I just moved into a rental property, and one outlet was covered with duct tape to hide the fact that it had previously caught fire. After testing which circuit it's on by flipping breakers, my landlord and I discovered that it's wired into the 60A breaker feeding the dryer. I'm not really sure who would have done this or how the entire house hasn't burned to the ground yet. The receptacle is live but nothing is going to be plugged into it if this can't be solved. Is there anything I can do to safely use this outlet, or should I wait for an electrician to come have a look at it?

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    @ruskes not in a rental Sep 4, 2023 at 23:18
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    What sort of rental is this? Out in the country and basically unregulated? Nevada desert community of 15 people? In an inner city? A garage apartment in a small city? Where is this? Sep 5, 2023 at 1:23
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    Rental => complain to landlord is basically the only thing to do.
    – pjc50
    Sep 5, 2023 at 8:22
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    Can you upload a picture showing the panel with the 60A breaker you found? At a minimum that will help determine whether this is a Rule of 6 panel or not. Sep 5, 2023 at 14:28
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    Why would you try to do anything, particularly something electrically hazardous, for a house you don't even own? A house that you could be accused of burning down by the landlord if the worst happens?
    – Ian Kemp
    Sep 5, 2023 at 17:53

6 Answers 6


60A is almost certainly wrong even for the dryer! Most dryers are designed for 30A circuits. That leaves three possibilities:

  • Really horrible improper wiring
  • 60A is part of a Rule of 6 and it controls the bottom (usually) group of breakers and in that you'll find one for the receptacles (15A or 20A) and one for the dryer (double 30A).
  • 60A controls a subpanel, so when you turn off the 60A breaker you turn off a subpanel someplace else in the house. That could be hidden behind a cabinet or appliance. Code does not allow a subpanel to be hidden, but it definitely happens. And then hopefully the subpanel has proper breakers for the receptacles (15A or 20A) and for the dryer (double 30A).
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    Or the old "neophyte interprets a double-30 as a 60" issue, but the rule of 6 (or subpanel) sounds most likely.
    – Ecnerwal
    Sep 5, 2023 at 1:09
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    Re, "60A controls a subpanel..." Hey! That's my house! The sub-panel is hidden behind a picture hanging on the wall near the top of the stairs. Sep 5, 2023 at 15:38
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    If this receptacle is properly protected by a 15A breaker (option 2 or 3) what might have caused it to catch fire? Bad receptacle?
    – JimmyJames
    Sep 5, 2023 at 15:45
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    @JimmyJames Bad receptacle - e.g., socket contacts loose from repeated use/abuse. Loose backstab wires. Possibly other things. It happens. I had a nasty smell in my kitchen ~ 30 years ago. Took a while to figure out it was a failing receptacle - burning up bit by bit. Fortunately figured out before it became a serious danger. But these things definitely happen. Sep 5, 2023 at 15:51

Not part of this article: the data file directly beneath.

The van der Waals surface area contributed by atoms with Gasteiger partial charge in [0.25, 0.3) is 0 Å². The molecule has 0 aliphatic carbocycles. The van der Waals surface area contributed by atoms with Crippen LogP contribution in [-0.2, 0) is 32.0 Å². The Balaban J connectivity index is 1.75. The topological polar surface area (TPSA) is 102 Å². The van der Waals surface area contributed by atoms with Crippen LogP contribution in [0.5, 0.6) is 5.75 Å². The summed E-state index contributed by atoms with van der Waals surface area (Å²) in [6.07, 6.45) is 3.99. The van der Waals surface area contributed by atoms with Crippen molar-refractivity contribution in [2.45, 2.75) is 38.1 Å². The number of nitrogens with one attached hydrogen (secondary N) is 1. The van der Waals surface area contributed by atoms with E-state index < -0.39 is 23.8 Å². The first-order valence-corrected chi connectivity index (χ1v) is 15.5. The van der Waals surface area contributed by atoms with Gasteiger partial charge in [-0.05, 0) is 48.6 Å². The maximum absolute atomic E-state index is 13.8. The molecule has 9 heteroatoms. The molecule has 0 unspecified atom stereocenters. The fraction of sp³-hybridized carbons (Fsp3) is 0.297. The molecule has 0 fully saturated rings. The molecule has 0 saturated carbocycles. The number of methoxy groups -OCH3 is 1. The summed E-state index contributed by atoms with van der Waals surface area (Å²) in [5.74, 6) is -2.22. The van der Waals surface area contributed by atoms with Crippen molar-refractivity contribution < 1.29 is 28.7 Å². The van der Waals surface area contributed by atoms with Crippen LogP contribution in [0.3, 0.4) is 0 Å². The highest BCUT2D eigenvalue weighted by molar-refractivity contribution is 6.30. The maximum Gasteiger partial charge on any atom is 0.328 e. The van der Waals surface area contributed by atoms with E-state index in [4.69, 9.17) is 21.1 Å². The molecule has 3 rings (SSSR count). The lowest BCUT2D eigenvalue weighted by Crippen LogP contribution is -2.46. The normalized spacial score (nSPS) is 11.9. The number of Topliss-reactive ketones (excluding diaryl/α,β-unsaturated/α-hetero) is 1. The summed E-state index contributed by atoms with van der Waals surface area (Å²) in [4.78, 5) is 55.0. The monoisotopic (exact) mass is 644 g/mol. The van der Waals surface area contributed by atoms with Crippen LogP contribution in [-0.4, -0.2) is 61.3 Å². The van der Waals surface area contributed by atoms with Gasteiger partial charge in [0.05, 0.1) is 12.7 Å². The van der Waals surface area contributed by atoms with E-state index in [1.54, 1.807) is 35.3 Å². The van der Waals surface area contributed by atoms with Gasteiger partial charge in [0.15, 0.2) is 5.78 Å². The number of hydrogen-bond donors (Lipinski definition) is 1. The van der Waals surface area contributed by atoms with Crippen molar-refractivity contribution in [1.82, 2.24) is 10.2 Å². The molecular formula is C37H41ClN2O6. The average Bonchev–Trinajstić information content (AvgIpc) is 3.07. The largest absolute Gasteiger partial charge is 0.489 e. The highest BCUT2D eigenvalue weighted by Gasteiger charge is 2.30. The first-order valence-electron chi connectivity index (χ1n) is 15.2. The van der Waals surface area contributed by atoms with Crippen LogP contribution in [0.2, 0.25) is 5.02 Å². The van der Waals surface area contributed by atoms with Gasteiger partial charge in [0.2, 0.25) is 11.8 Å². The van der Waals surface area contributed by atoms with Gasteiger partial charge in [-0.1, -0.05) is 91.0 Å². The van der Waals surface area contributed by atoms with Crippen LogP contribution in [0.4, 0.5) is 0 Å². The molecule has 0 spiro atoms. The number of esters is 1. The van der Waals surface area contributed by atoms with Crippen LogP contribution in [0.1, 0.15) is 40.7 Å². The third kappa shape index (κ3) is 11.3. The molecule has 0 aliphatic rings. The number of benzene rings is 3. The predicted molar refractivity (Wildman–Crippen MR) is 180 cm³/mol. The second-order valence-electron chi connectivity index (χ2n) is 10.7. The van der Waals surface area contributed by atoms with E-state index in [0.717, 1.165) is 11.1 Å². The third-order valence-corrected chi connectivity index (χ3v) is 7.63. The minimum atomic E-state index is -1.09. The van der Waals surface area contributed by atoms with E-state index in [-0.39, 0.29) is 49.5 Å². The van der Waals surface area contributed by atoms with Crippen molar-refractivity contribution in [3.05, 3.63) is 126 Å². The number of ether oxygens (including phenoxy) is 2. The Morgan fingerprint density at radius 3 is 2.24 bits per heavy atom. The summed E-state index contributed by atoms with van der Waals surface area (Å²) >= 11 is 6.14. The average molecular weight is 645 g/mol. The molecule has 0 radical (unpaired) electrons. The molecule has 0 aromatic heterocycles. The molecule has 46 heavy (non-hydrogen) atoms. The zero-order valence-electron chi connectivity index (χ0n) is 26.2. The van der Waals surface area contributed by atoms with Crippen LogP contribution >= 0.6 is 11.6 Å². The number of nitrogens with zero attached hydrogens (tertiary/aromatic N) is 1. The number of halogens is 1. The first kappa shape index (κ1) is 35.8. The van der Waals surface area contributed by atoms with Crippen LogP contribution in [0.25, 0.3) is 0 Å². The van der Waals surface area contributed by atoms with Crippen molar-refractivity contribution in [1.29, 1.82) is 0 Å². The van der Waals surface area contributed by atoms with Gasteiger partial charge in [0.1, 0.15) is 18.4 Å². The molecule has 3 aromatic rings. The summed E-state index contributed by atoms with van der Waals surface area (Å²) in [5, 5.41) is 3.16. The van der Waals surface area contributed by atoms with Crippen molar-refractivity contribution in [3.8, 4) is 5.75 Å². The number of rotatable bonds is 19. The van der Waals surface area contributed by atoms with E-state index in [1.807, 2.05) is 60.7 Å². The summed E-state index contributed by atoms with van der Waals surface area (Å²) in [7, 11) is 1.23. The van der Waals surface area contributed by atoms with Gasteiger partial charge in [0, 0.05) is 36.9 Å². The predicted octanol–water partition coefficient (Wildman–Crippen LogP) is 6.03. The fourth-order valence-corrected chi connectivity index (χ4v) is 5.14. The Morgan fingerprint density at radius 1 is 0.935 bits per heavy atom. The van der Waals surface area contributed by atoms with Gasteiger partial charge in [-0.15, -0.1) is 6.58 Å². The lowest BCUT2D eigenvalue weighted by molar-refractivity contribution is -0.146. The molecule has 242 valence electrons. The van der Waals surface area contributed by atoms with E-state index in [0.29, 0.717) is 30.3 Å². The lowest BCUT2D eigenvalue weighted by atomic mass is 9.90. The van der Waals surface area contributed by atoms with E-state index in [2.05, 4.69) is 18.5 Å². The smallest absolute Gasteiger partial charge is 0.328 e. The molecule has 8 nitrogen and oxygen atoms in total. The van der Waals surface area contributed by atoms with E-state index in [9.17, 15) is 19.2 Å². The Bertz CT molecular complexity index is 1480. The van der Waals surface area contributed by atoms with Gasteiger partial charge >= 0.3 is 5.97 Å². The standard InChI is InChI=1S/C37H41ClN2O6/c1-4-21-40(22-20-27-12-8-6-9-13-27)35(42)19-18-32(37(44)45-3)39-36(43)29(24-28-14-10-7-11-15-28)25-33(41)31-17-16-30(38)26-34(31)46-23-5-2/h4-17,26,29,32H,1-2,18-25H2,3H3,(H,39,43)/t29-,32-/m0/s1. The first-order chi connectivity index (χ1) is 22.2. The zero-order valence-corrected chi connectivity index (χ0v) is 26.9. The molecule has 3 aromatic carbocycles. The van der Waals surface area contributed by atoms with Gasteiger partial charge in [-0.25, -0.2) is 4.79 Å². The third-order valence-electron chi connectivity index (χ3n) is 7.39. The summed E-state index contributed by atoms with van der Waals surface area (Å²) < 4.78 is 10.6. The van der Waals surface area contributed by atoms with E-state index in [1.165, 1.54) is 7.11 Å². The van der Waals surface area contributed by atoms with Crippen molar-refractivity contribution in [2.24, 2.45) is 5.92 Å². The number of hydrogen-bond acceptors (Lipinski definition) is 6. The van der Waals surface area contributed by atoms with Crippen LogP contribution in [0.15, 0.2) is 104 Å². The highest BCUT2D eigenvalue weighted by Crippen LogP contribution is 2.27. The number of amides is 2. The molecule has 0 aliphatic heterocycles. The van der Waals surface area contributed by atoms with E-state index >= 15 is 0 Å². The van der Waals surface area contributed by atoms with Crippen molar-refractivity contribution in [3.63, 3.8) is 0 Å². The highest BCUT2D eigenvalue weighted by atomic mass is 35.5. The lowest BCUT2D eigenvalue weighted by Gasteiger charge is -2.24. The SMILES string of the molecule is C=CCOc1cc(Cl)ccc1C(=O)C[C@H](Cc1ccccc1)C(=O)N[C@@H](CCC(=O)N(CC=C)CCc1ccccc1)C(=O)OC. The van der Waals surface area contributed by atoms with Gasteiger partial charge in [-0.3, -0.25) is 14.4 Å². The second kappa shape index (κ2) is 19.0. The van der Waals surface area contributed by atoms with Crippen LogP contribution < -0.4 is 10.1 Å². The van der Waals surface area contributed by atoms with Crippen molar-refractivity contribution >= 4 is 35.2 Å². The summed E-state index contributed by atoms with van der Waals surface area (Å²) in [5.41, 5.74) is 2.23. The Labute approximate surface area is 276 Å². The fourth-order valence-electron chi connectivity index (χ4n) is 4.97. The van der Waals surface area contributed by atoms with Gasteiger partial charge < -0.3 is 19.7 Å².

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    @JimmyJames, repeatedly unplugging a space heater at full load. Doesn't actually cause a fire, but 15-amp sparks cause very fire-looking damage to the outlet.
    – Mark
    Sep 6, 2023 at 3:04


Neither you or your landlord can touch it. Except to turn off the breaker.

Your landlord must get a licensed electrician in.

  • 8
    Is a lisenced electrician required just to change a receptacle in a rental unit? Technically, in many jurisdictions in the US, yes. In reality, I would expect that an awful lot of small apartment complexes and individual rental houses have a handyman go in and handle basic electrical (along with basic plumbing, change locks and do other simple repairs). A smart landlord/management company will know what they can reasonably do and what they really shouldn't do. In this particular case it may turn out to be much more than a simple receptacle replacement. Sep 5, 2023 at 2:14
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    How do you know what's allowed, when there's no location information in the question? Sep 5, 2023 at 6:50
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    @TobySpeight The law/regulations do depend on location. I think one country when upgrading their regulations draft it would have needed an electrician to change change light bulbs in their own homes, other countries are who cares. For multi-family buildings it is common sense to need experts to keep it safe, if not the law.
    – crip659
    Sep 5, 2023 at 9:38
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    @JimStewart Even if we assume a non-electrician can replace damaged components, much more is needed here. A 60A breaker is for #4 wire. 60A is also four times the current rating of the outlet. Capping it off may reduce the immediate danger, but you are leaving in the wall a length of energized severely-undersized wire. This wire may still be powering other things or could be disturbed in the future.
    – David42
    Sep 5, 2023 at 12:41
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    @manassehkatz-Moving2Codidact: A typical kitchen does not provide any means of reliably operating three appliances that consume 12A each, but a kitchen with three receptacles fed by 15A breakers fed by a 40A cable could do so with ease.
    – supercat
    Sep 5, 2023 at 16:59

I agree that the answer is that your landlord needs to get a licensed electrician to look at it but I wanted to address the specific question here:

I'm not really sure [...] how the entire house hasn't burned to the ground yet.